Friday 27 November 2009

Estuary Power: Osmosis

On Tuesday, 24 November, Her Royal Highness Crown Princess Mette-Marit of Norway will be opening the world’s first osmotic power plant at Tofte, outside Oslo.
The prototype that will be opened at Tofte on 24 November has been in development for more than a year. The plant will have a limited production capacity and is intended primarily for testing and development purposes. The aim is to be capable of constructing a commercial osmotic power plant within a few years’ time.

“In an era of major climate change and an increasing need for clean energy, we are proud to be presenting a renewable energy source which has never been harnessed until now. We are also most grateful that the Crown Princess wishes to lend her support to this milestone in our development of osmotic power”, says Statkraft CEO, Bård Mikkelsen.
The energy is based on the natural phenomenon osmosis, defined as being the transport of water through a semi-permeable membrane. This is how plants can absorb moisture through their leaves – and retain it. When fresh water meets salt water, for instance where a river runs into the sea, enormous amounts of energy are released. This energy can be utilized for the generation of power through osmosis.
At the osmotic power plant, fresh water and salt water are guided into separate chambers, divided by an artificial membrane. The salt molecules in the sea water pulls the freshwater through the membrane, increasing the pressure on the sea water side. The pressure equals a 120 metre water column, or a significant waterfall, and be utilized in a power generating turbine.

Thursday 26 November 2009

Stirling Dish - Off Grid Independence

Stirling-Dish Systems are small power generation sets which generate electricity by using direct solar radiation. The capacity of a single unit is typically between 5 and 25 (50) kWel. This size and the modularity of the single units qualifies the Stirling-Dish system for very flexible applications. They are ideal for stand-alone or other decentralised applications. In clusters with a capacity of up to 10 MW, Stirling-Dish systems can even meet moderate-scale grid-connected demands.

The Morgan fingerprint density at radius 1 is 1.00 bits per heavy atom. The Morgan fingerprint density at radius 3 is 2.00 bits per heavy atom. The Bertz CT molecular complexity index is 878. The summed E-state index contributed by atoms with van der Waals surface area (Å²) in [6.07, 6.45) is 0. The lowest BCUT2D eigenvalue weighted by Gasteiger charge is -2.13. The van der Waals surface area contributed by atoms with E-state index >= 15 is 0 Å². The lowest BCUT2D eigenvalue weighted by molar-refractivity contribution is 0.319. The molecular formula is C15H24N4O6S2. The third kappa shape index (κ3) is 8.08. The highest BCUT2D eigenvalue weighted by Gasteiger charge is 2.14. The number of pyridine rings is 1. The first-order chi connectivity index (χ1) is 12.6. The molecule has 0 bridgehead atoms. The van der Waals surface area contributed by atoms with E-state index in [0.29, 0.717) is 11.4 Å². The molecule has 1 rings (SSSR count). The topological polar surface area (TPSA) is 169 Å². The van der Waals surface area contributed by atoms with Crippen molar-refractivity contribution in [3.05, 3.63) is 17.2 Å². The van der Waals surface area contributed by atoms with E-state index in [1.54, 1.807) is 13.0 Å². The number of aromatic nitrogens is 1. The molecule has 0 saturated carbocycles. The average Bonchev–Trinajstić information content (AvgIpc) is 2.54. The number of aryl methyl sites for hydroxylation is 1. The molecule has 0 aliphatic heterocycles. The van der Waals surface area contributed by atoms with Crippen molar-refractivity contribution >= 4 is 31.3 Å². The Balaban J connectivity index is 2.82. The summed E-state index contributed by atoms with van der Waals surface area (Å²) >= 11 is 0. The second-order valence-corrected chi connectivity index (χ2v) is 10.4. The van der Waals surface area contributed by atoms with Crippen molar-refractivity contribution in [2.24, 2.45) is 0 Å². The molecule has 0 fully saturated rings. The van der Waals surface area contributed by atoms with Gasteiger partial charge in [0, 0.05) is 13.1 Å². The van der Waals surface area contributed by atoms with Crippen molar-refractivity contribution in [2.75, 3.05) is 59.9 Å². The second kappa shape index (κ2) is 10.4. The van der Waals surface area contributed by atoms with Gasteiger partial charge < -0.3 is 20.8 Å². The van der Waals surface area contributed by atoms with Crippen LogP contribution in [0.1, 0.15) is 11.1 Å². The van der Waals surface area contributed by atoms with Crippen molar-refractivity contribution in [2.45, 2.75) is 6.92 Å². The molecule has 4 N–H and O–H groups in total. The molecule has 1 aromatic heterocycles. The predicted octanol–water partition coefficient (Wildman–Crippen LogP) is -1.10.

Stirling-Dish Systems transfer concentrated solar radiation with high efficiencies [up to nearly 30%] into electrical energy. Essentially the system consists of the following components:

  • · Parabolic solar concentrator
  • · Tracking system
  • · Solar heat exchanger (Receiver)
  • · Stirling engine with generator
The parabolic concentrator reflects the incoming solar radiation onto a cavity receiver which is located at the concentrator’s focal point. The solar radiation is absorbed by the heat exchanger (receiver) and thus heats the working gas (helium or hydrogen) of the Stirling engine to temperatures of about 650oC. This heat is converted into mechanical energy by the Stirling engine. 

An electrical generator, directly connected to the crankshaft of the engine, converts the mechanical energy into electricity (AC). To constantly keep the reflected radiation at the focal point during the day, a sun-tracking system rotates the solar concentrator continuously about two axes to follow the daily path of the sun.
The electrical output of the system is proportional to the size of the reflector, its optical performance and the efficiencies of the Stirling engine and the generator.

UNDP-WHO report on energy access in developing countries

Currently, about 1.5 billion people in developing countries lack access to electricity and about 3 billion people rely on solid fuels for cooking. In sub-Saharan Africa, the number of people without access to electricity and modern fuels is similar (respectively 560 and 625 million people). In Asian regions, while people may have access to electricity, they often lack access to modern fuels. In East Asia and Pacific, less than 200 million people lack electricity access, but almost 1.1 billion people rely on solid fuels for cooking. 

The attention of the global energy access situation report highlights that three billion people still rely on traditional biomass and coal; with a striking two million deaths per year associated with indoor burning of these solid fuels in unventilated kitchens. Almost two billion people need modern energy services by 2015 to accelerate Millennium Development Goal's achievement.